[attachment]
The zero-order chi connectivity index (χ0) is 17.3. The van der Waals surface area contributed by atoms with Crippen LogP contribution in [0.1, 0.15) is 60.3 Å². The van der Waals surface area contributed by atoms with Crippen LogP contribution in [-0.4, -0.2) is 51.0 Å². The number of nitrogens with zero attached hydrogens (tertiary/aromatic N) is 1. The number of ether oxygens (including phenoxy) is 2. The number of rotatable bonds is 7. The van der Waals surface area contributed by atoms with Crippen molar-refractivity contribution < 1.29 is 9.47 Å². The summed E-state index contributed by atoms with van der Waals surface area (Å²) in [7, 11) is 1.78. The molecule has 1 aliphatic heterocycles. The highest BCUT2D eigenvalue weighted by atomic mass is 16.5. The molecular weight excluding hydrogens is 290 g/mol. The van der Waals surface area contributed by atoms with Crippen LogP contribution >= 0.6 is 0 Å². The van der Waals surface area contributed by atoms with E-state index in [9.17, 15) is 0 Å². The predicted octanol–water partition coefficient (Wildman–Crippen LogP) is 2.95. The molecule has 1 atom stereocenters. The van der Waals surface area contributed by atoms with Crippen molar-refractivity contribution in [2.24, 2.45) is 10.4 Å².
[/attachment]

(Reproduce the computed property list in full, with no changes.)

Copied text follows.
The zero-order chi connectivity index (χ0) is 17.3. The van der Waals surface area contributed by atoms with Crippen LogP contribution in [0.1, 0.15) is 60.3 Å². The van der Waals surface area contributed by atoms with Crippen LogP contribution in [-0.4, -0.2) is 51.0 Å². The number of nitrogens with zero attached hydrogens (tertiary/aromatic N) is 1. The number of ether oxygens (including phenoxy) is 2. The number of rotatable bonds is 7. The van der Waals surface area contributed by atoms with Crippen molar-refractivity contribution < 1.29 is 9.47 Å². The summed E-state index contributed by atoms with van der Waals surface area (Å²) in [7, 11) is 1.78. The molecule has 1 aliphatic heterocycles. The highest BCUT2D eigenvalue weighted by atomic mass is 16.5. The molecular weight excluding hydrogens is 290 g/mol. The van der Waals surface area contributed by atoms with Crippen LogP contribution >= 0.6 is 0 Å². The van der Waals surface area contributed by atoms with E-state index in [9.17, 15) is 0 Å². The predicted octanol–water partition coefficient (Wildman–Crippen LogP) is 2.95. The molecule has 1 atom stereocenters. The van der Waals surface area contributed by atoms with Crippen molar-refractivity contribution in [2.24, 2.45) is 10.4 Å².